Bidirectional PIM allows multicast devices to keep reduced state information, as compared with unidirectional shared trees
in PIM-SM. Bidirectional shared trees convey data from sources to the RPA and distribute them from the RPA to the receivers.
Unlike PIM-SM, bidirectional PIM does not switch over to the source tree, and there is no register encapsulation of data from
the source to the RP.
A single designated forwarder (DF) exists for each RPA on every link within a bidirectional PIM domain (including multiaccess
and point-to-point links). The only exception is the RPL on which no DF exists. The DF is the device on the link with the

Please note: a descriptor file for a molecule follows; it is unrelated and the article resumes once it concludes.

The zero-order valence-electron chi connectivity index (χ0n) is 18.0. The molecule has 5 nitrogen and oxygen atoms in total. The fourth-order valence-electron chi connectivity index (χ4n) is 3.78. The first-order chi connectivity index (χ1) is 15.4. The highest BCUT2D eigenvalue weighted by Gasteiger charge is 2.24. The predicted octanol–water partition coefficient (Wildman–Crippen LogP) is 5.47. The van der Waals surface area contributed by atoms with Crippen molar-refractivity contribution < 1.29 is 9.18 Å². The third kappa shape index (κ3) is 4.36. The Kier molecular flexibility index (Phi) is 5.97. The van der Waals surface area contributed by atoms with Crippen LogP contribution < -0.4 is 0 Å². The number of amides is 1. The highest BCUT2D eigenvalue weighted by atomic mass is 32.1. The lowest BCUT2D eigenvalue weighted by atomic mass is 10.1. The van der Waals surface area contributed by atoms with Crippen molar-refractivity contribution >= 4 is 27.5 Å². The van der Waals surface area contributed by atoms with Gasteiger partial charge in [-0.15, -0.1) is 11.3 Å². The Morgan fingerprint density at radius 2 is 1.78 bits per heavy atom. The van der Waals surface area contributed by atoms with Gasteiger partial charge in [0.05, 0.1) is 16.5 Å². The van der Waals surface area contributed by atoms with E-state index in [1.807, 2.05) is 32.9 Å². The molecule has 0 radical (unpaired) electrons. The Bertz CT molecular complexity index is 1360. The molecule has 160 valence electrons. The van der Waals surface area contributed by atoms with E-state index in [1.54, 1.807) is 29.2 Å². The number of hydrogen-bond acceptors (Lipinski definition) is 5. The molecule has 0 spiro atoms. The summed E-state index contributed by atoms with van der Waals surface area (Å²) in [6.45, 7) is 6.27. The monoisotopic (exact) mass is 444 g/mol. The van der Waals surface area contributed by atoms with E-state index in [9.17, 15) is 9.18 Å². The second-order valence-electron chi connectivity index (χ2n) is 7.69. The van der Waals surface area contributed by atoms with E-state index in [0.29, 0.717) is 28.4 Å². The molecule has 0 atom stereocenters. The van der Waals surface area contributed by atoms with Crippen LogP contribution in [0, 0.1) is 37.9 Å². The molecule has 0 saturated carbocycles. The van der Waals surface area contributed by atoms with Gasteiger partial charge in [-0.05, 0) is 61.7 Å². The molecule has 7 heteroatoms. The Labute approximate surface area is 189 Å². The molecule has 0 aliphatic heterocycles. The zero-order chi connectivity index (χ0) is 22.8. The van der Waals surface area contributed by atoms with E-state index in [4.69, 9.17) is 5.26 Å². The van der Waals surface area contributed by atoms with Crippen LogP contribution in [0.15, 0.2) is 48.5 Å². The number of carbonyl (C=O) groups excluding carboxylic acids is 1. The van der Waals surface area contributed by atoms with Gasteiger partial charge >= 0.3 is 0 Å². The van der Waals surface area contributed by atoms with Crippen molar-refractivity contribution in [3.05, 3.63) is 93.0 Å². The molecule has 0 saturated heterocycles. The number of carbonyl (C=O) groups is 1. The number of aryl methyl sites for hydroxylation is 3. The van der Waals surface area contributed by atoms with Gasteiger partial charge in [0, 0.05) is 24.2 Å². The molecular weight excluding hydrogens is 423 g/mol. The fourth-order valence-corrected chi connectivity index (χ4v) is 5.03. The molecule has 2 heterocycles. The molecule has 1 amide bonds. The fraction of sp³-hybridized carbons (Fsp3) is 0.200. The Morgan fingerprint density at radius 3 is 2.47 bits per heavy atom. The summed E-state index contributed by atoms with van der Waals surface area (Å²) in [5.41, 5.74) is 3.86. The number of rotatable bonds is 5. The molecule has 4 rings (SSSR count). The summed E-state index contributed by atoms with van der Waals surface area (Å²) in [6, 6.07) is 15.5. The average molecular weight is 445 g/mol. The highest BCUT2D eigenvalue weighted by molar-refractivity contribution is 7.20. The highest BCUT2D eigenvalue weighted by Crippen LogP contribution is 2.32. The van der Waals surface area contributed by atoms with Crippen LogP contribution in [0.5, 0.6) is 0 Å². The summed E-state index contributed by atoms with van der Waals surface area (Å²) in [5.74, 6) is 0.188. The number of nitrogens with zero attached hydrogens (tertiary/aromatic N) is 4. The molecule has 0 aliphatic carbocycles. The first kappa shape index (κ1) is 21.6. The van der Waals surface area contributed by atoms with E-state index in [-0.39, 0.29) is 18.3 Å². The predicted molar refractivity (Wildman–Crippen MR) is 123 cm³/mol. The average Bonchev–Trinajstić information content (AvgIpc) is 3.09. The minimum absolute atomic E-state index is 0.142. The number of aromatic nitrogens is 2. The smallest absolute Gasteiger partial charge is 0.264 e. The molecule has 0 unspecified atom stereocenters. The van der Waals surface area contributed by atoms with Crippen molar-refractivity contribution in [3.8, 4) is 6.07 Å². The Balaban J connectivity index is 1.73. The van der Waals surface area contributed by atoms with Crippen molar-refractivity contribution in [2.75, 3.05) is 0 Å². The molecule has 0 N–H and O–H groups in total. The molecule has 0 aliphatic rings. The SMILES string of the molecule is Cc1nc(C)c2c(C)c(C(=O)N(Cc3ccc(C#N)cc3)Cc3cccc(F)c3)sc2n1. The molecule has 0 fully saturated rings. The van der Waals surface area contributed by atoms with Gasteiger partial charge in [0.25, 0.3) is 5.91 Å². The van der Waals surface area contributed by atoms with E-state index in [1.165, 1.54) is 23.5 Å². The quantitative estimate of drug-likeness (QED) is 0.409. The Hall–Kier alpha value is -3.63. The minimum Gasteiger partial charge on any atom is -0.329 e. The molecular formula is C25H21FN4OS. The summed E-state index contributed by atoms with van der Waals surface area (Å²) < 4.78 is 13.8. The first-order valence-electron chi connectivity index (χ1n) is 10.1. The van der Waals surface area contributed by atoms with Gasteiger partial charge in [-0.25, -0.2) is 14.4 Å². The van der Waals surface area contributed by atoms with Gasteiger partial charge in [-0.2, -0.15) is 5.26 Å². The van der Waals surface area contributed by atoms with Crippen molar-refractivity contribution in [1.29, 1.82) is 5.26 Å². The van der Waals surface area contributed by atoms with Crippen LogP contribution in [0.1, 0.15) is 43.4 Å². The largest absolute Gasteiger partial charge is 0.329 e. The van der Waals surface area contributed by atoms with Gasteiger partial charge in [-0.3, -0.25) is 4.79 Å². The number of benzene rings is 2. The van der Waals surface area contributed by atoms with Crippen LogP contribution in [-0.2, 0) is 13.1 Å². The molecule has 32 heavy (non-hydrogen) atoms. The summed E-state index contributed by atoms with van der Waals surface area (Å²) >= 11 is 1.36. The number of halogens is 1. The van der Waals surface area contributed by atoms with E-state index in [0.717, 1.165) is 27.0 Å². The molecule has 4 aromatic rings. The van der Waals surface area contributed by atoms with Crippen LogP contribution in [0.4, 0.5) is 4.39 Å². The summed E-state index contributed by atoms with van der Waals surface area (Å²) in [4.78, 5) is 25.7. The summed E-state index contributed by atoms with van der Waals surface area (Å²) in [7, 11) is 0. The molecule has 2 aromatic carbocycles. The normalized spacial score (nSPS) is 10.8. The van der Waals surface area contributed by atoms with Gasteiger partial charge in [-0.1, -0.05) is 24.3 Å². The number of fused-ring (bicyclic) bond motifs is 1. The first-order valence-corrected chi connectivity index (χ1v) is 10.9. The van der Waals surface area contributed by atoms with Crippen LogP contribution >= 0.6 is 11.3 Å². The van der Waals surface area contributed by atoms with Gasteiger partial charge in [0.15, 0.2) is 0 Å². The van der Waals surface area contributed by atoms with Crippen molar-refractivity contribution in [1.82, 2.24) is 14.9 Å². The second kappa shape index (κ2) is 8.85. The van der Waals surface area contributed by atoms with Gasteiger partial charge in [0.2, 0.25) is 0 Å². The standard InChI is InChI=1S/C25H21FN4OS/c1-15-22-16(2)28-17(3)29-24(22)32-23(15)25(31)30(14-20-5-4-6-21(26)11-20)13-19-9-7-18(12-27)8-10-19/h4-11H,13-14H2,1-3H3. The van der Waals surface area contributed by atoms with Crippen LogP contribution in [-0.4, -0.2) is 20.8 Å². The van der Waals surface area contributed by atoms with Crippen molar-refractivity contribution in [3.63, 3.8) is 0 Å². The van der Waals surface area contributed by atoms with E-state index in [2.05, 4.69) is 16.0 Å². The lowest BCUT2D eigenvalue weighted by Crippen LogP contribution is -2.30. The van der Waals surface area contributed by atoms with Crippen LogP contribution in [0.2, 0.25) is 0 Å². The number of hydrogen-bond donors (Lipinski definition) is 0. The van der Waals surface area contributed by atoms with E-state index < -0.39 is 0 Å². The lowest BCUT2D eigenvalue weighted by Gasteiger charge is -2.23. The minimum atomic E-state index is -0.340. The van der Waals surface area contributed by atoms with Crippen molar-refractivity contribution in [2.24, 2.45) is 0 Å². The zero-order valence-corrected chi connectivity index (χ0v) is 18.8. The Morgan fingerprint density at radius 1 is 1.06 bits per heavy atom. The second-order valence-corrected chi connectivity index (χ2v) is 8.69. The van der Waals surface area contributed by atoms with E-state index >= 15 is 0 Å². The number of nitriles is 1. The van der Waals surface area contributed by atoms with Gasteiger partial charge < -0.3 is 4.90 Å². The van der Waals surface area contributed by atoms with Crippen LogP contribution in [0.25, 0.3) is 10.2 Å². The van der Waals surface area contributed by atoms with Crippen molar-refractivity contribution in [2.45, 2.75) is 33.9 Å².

best route to the RPA, which is determined by comparing MRIB-provided metrics. A DF for a given RPA forwards downstream traffic
onto its link and forwards upstream traffic from its link toward the rendezvous point link (RPL). The DF performs this function
for all bidirectional groups that map to the RPA. The DF on a link is also responsible for processing Join messages from downstream
devices on the link as well as ensuring that packets are forwarded to local receivers discovered through a local membership
mechanism such as MLD.
Bidirectional PIM offers advantages when there are many moderate or low-rate sources. However, the bidirectional shared trees
may have worse delay characteristics than do the source trees built in PIM-SM (depending on the topology).
Only static configuration of bidirectional RPs is supported in IPv6.